In The Bleak Midwinter: Detroit's Muscle Coupes Stumble Out Of The Gate In 2017
Across much of the United States, January is not the season for pony car purchases.
In fact, January is not the season for big automotive purchases in general.
Auto sales are at their lowest point in January. The rush to buy and lease vehicles in December, when spending comes naturally and time away from the office is easy to come by, is over. The weather typically takes a turn. Wallets are not flush.
Last month, U.S. auto sales dropped 2 percent from January 2016 levels. Blame a 13-percent passenger car downturn.
But the Ford Mustang, Chevrolet Camaro, and Dodge Challenger all tanked at a substantially worse rate than the market at large, following up a disappointing 2016 with January results that had better not set the stage for 2017.
Combined, the trio tumbled 36 percent, a total loss of more than 6,700 sales compared with January 2016 (when sales had already slowed compared with January 2015).
We can spread blame across the board in equal measure.
The oldest member of the fleet, Dodge’s Challenger, plunged 40 percent to only 3,393 units. That’s the worst monthly result for the Challenger in three years.
The Chevrolet Camaro, all-new last year but distinctly less common in new sixth-gen form than it was even as an aged fifth-gen model, took a 35 percent dive to 3,588 units. That’s the worst full-month result* for the Camaro since the nameplate returned in 2009.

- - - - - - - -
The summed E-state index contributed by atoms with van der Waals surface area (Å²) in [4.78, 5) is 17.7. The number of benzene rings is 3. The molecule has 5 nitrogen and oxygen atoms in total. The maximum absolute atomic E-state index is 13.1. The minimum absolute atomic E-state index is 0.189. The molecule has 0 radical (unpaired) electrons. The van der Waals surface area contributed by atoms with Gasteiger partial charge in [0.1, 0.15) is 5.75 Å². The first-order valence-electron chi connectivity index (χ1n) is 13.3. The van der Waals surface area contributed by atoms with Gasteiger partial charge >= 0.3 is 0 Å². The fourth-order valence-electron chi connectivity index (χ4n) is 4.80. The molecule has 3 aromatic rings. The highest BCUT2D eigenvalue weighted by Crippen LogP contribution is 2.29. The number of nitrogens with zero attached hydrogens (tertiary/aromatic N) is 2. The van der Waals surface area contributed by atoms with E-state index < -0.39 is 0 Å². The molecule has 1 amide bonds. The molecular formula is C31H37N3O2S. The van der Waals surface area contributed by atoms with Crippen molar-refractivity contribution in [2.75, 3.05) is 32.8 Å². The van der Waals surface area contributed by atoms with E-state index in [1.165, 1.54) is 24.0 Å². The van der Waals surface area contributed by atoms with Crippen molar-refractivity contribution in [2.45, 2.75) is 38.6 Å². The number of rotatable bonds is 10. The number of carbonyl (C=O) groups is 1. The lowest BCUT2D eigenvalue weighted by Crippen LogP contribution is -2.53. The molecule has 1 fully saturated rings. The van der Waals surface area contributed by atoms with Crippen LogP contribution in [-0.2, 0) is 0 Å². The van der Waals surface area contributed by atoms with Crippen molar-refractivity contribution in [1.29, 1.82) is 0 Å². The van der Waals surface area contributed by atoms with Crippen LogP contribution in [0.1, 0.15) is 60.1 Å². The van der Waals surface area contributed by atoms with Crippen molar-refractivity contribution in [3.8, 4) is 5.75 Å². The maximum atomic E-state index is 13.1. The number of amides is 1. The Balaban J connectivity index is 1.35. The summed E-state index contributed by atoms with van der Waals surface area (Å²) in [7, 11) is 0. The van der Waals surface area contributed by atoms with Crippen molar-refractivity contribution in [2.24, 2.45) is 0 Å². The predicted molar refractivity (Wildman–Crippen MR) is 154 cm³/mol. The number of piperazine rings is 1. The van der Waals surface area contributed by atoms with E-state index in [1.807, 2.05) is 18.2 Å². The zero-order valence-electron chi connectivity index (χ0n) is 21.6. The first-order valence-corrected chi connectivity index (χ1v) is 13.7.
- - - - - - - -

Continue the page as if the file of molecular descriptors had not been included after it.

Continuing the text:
Even the segment leader, the Ford Mustang, fell 33 percent to 5,046 units, a 27-month low.
Ford doesn’t seem surprised.
“Sports cars like Mustang generally have fairly compressed product cycles,” Ford sales analyst Erich Merkle told TTAC. The sixth-generation Mustang arrived at dealers in the latter half of 2014.
“Early on, we were satisfying a lot of pent-up demand as buyers in this segment tend to wait for the launch of the newest model,” Merkle said. “Last month, we announced the upcoming introduction of the new 2018 Mustang.”
Which makes the next few months a waiting period for Mustang enthusiasts and a slower period for Mustang sales.
The degree to which buyers flock to the refreshed Mustang when the 2018 model arrives — there are significant mechanical upgrades but styling changes that haven’t pleased everyone — will have a real impact on the Camaro, and to a lesser extent, the Challenger.
With the Camaro standing out as the freshest pony car on the block, or perhaps not standing out enough given its evolutionary design changes, Chevrolet still couldn’t manage to unseat the slightly older Mustang from its top-selling perch in 2016, a second consecutive year of victory for the Ford.
General Motors owned that position in the U.S. market for five consecutive years beginning in 2010 and appears increasingly incapable of earning it back. Camaro sales fell 6 percent in 2016 — the Mustang’s decline was admittedly even more significant — and inventories ballooned as customers simply didn’t turn up at dealers in the numbers GM expected.
Heading into the new year, Automotive News said Chevrolet had nearly five months of Camaro supply, or more than 35,000 cars. Ford, with stronger sales, had supply of roughly 30,000 Mustangs on January 1, 2017. Dodge Challenger inventory was up to nearly 21,000 units.
January may be nothing more than a blip on the radar. Indeed, given the small size of the market overall, it is just a blip. But it’s a blip that follows segment-wide declines in eight of the last nine months. This blip is part of a discouraging trend that can’t easily be unsettled.
* Only 614 Camaros were reported sold in May 2009, the abbreviated launch month for the fifth-gen Camaro.
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